Blind veteran from Wrexham receives prestigious medal for helping liberate France from the Nazis

IMG_1546A blind veteran from Wrexham has been formally presented with the Chevalier de l’Ordre National de la Legion d’Honneur for his part in the liberation of France.

Eric Andrews, 92, was presented with the prestigious honour in Llandudno, North Wales by French Honorary Consul, Mrs Aude Auclair. The ceremony was arranged and organised by Blind Veterans UK, the national charity for blind and vision-impaired ex-Service men and women, from whom Eric receives support.

Eric says: “It wasn’t something I expected, but I’m certainly glad it’s here! It’s a special feeling to be winding back the clock and revisiting my past. It all happened so long ago, but at the time, it was just one of those things. It was what you did during the war.”

Eric joined the General Service Corps in May 1943, completing his training in Chester. He transferred to the Royal Electrical and Mechanical Engineers at Ormskirk, Lancashire in July. He explains: “I actually originally volunteered for the Royal Air Force but was eventually called up to the Army. Following Ormskirk, I trained as an Armourer and was placed in various locations across the UK.

“I later landed in Europe at Arromanche and moved through France, Belgium, Holland and Germany.”

Despite the many horrors of war, Eric looks back fondly on his time. He says: “I loved it. I met my wife in Germany and married her there not long after.”

Eric was discharged in 1947, before joining the Territorial Army where he trained National Servicemen on a part-time basis. He adds: “Following my part-time employment with the Territorial Army I joined the Atomic Energy Commission at Springfield, near Preston. I later moved to Wales where I entered the motor trade, before eventually working as a General Manager in Wrexham, where I retired.”

Unfortunately for Eric, his eye sight has long been an issue for him as a result of glaucoma. In 2007 he registered with Blind Veterans UK, and remains positive of the experiences the charity has afforded him. He explains: “They’re very good. Their Llandudno centre is absolutely fantastic; the people there are wonderful and it’s got a lovely relaxed, outdoorsy feel to it. I’ve nothing but great praise for Blind Veterans UK.”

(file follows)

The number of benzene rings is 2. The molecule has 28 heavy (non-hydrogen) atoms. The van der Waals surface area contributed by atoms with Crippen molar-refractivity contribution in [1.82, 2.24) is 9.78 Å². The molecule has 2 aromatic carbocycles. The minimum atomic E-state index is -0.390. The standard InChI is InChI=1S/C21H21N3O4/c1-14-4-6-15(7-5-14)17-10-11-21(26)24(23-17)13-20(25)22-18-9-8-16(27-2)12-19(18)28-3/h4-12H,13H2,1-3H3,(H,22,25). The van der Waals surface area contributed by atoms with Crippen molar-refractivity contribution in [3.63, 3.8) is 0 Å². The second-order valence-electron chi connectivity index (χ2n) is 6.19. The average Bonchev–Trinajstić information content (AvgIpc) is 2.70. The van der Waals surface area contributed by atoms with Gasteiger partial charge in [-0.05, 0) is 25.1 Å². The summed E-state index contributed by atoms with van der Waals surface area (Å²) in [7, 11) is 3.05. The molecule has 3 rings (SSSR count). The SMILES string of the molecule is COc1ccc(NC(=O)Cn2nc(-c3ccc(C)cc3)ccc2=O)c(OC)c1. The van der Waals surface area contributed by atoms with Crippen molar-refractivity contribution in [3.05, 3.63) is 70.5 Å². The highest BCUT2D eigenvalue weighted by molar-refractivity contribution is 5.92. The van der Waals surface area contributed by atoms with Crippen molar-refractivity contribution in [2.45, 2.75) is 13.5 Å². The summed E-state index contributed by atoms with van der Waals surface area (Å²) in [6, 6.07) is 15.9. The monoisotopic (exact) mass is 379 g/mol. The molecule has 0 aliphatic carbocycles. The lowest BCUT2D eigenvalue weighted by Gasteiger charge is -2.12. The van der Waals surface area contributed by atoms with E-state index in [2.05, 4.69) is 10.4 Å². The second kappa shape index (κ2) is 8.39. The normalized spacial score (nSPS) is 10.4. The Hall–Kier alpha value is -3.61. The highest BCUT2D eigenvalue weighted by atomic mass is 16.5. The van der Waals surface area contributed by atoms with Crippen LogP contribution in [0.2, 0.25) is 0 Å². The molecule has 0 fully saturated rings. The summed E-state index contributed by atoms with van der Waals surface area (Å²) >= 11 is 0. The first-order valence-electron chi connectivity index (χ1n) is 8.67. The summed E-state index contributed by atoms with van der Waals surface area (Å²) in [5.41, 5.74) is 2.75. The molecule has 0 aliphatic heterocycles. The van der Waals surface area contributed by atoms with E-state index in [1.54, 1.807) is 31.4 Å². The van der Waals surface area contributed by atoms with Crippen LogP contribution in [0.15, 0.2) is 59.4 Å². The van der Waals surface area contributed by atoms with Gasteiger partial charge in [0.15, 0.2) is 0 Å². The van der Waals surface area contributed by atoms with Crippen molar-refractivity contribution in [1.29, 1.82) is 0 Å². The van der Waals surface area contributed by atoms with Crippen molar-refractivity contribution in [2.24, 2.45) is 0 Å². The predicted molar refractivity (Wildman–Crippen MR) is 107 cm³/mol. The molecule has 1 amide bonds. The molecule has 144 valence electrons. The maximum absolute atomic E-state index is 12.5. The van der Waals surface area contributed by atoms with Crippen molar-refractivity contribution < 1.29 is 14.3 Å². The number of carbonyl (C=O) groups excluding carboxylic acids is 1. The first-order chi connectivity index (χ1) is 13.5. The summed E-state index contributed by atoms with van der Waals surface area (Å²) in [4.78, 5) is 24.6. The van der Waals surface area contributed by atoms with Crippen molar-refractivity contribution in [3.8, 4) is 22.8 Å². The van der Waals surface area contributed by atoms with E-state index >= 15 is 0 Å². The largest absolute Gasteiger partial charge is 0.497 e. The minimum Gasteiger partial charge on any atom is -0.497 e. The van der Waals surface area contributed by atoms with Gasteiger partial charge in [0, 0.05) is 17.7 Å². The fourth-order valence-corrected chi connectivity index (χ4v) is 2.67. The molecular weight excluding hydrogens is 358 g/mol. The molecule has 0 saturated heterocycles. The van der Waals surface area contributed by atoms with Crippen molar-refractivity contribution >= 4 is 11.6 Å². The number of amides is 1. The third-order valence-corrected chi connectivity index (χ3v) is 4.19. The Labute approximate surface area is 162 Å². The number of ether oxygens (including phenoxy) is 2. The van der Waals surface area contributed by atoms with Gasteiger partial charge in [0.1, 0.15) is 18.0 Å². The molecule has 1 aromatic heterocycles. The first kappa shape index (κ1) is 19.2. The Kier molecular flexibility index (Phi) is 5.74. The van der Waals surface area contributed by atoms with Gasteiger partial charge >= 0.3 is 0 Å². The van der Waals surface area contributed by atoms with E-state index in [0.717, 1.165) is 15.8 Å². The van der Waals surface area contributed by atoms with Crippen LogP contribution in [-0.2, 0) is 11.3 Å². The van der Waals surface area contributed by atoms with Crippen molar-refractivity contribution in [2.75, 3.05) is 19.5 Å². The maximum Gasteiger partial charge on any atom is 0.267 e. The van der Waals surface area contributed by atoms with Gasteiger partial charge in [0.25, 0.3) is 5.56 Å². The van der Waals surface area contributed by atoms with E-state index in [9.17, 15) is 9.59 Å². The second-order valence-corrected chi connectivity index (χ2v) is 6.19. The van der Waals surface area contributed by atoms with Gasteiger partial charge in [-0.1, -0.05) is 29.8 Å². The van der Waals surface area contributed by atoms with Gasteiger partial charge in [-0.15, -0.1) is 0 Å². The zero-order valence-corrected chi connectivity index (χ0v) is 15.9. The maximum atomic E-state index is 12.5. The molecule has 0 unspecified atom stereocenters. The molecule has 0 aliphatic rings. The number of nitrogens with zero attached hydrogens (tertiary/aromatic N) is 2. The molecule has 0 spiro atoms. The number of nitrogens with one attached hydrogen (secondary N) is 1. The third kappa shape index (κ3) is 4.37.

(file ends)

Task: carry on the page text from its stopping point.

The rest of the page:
Blind Veterans UK was founded in 1915 and the charity’s initial purpose was to help and support soldiers blinded in the First World War. But the organisation has gone on to support more than 35,000 blind veterans and their families, spanning WWII to recent conflicts including Iraq and Afghanistan.

Blind Veterans UK currently supports over 4,500 veterans, more than ever before in the charity’s history. They have set the ambitious target to double the number of veterans receiving its life changing support to over 8,000 by 2022.

For more than a century, the charity has been providing vital free training, rehabilitation, equipment and emotional support to blind and vision-impaired veterans no matter when they served or how they lost their sight. Visit blindveterans.org.uk/support to learn more about the charity and how you can support its vital work today.

Additional imagery available on request.

For all media enquiries please contact: Felix Arbenz-Caines, PR Assistant, Blind Veterans UK, 12 – 14 Harcourt Street, London, W1H 4HD, E: felix.arbenz-caines@blindveterans.org.uk, T: 020 7616 7941

Notes to Editor

Blind Veterans UK

Blind Veterans UK is a national charity that believes that no-one who has served our country should have to battle blindness alone. Founded in 1915, the charity provides blind and vision impaired ex-Service men and women with lifelong support including welfare support, rehabilitation, training, residential and respite care.

Find out more at: blindveterans.org.uk, follow us on Facebook at: facebook.com/blindveteransuk and on Twitter at: twitter.com/blindveterans.

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